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Monday, 7 January 2013

Walk 87 Cuckmere Haven to Newhaven

Walk   87 Cuckmere Haven to Newhaven (East Sussex)

(Second leg of English coastal walk – Broadstairs to Lands End)

Map: L/R 199 and 198
Distance: about 6 miles or 10 km.
Difficulty:  Moderate – some cliff walking
Terrain: footpaths including cliff paths and pavement
Access: Parking at both ends (off A259 at Cuckmere Haven)
Public transport: 12, 12A and 13 buses run between Eastbourne and Brighton past Cuckmere Haven and Newhaven.

Start at Exceat Bridge and follow the path along the western side of the Cuckmere River down to the coastal path which is part of The Vanguard Way. This path was developed in the 1980s to celebrate the 15th anniversary of the Vanguard Rambling Club. They adopted this name when they had to travel in the guard’s van of a train after finishing a walk. The path starts in east Croydon and ends in Newhaven.

On the hill overlooking Cuckmere Haven is a small memorial commemorating the dead in World War 2, presumably this includes those killed by German aircraft which bombed army tents camped here in 1940. The walk continues along the cliff top past Hope Gap and along to Seaford Head. There is a good view of Seaford and the cliffs near Brighton. When I walked this stretch the Isle of Wight could also be seen in the distance.

The path descends to Seaford sea front. The beach here faces south west and violent storms sometimes hurl shingle on to the road. The cliffs back to the east provide a stunning back drop. The large, impressive white building on the land side is Corsica Hall. I was told that this was originally built on the proceeds of smuggled Corsican wine – hence its name.

Seaford was an important port in the middle ages but declined when it silted up in the sixteenth century. The River Ouse, on which it used to stand, was rerouted to Newhaven. A little further along the front is a smart looking Martello Tower which has a cannon on its roof; this building houses the town’s museum.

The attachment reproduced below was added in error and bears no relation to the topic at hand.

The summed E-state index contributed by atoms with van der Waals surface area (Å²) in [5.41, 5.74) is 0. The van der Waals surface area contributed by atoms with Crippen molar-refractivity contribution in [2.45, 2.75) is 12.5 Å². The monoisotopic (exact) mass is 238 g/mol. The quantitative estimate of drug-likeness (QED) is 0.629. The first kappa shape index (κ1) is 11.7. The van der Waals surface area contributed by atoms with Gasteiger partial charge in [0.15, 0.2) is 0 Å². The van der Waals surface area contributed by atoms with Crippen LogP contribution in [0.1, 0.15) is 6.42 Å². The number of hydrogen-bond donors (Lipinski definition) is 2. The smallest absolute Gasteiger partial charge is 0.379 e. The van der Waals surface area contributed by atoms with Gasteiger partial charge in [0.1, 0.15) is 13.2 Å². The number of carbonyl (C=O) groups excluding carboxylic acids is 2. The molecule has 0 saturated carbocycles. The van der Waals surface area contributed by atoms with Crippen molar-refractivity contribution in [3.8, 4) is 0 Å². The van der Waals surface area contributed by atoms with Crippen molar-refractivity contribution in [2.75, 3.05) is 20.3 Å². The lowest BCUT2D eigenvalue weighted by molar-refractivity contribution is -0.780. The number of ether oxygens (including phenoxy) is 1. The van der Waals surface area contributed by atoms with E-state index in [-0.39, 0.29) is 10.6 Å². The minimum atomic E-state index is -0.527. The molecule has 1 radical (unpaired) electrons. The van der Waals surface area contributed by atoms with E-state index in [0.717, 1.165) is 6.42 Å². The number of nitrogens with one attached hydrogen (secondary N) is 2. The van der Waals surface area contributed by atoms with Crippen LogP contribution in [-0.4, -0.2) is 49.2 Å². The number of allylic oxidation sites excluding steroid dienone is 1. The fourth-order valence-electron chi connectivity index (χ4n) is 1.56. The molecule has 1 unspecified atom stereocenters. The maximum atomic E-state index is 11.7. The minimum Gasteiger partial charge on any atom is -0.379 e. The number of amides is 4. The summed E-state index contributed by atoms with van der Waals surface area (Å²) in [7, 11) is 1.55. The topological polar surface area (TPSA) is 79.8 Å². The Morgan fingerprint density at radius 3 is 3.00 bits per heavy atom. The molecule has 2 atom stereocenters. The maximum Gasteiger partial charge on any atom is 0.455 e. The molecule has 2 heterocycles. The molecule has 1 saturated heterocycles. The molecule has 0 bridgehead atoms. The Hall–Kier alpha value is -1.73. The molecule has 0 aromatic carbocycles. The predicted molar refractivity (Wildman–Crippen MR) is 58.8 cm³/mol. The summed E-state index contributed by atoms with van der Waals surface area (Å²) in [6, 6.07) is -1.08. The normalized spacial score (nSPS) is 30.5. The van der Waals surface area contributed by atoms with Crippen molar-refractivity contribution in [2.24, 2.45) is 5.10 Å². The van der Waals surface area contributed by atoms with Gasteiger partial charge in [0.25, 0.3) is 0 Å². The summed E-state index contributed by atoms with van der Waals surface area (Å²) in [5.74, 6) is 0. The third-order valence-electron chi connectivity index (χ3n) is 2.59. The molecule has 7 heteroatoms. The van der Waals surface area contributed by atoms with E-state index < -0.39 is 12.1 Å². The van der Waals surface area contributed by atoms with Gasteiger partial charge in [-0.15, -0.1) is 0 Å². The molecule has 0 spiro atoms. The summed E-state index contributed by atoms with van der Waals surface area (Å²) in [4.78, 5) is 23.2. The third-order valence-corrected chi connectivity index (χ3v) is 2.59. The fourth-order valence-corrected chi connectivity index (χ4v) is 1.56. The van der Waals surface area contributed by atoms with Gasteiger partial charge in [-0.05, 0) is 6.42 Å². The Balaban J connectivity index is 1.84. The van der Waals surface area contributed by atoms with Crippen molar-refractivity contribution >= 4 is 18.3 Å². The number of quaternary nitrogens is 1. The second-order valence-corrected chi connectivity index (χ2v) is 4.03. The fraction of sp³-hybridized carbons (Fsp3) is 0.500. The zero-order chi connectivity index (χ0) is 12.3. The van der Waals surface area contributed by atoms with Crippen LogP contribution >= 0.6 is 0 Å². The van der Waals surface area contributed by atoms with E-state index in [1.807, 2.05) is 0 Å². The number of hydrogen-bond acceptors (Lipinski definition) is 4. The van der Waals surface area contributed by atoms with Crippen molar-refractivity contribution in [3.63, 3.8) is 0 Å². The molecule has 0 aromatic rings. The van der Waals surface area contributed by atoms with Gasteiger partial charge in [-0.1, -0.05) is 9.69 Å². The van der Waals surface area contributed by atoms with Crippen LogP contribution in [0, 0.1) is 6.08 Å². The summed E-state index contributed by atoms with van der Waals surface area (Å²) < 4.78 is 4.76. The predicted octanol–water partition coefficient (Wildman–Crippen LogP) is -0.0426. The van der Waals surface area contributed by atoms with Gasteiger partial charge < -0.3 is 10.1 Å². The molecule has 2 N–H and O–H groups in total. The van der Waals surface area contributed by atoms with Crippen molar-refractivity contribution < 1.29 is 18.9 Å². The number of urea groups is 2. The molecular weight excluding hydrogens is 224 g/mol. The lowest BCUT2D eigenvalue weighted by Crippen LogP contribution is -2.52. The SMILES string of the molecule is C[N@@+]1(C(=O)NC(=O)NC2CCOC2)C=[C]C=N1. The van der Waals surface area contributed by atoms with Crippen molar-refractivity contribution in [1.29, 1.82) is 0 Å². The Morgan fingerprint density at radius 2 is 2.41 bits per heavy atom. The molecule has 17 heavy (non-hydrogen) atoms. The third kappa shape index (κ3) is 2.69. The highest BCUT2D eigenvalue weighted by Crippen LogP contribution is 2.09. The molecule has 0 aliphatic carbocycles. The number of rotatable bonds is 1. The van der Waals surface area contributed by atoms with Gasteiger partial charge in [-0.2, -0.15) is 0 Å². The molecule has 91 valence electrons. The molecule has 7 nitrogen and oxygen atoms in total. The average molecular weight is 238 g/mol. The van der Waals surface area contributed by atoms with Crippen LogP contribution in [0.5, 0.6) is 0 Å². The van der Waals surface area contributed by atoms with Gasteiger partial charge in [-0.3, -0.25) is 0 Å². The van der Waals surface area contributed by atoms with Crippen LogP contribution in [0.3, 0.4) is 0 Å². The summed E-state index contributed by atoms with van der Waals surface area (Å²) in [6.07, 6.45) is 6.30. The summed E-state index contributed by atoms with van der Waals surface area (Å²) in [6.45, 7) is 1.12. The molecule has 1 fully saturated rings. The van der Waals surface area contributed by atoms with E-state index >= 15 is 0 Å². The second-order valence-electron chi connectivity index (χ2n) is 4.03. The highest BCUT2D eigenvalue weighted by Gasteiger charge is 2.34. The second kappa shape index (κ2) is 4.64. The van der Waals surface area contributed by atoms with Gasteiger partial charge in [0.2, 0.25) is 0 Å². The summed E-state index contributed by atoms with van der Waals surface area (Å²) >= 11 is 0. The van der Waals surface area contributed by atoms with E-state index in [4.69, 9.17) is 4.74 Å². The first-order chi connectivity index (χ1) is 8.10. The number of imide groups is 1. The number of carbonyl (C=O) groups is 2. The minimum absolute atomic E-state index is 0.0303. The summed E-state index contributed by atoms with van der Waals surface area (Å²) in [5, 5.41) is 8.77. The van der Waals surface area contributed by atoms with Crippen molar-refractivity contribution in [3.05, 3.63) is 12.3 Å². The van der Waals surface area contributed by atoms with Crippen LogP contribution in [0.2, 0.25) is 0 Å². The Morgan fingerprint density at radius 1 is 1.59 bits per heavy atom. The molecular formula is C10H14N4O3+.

About a mile out of Seaford is an area called Tide Mills. A mill and some cottages were on this site. The foundations of the former Chailey Heritage Hospital are still clearly visible and the whole area has been tidied up by offenders as part of Community Punishment Orders. The hospital was built in 1924 for boys with physical disorders to recover after an operation. The mill used tides to grind flour and supported a thriving village in the 1800s. A brief history of the now deserted village of Tide Mills can be found on information boards and in the local museum.

The walk inland to Newhaven has to be navigated carefully alongside the industrial buildings and involves crossing the railway line. There is a good view of the River Ouse and harbour from the bridge linking the two parts of Newhaven. On the west side of the river are some expensive looking residential buildings.  Newhaven is a busy port with area of light industry and a ferry service to France. Look out for the toilets near Newhaven FC which claim to be the last before France!  At one time Newhaven had an unusual trade in flints (often called boulders) which were gathered from the beaches and sent to the potteries in the midlands.

No visit to Newhaven is complete without a visit to the famous fort on the cliff top. This virtually impregnable building was originally constructed to repel the French in Napoleonic times and was later adapted to rebuff the threat of a German invasion in the Second World War. 

The walk finishes at this point.

Snaps show: Martello Tower at Seaford; the 'last toilets' Newhaven; Tide Mills - hospital foundations; The site of Newhaven Fort.

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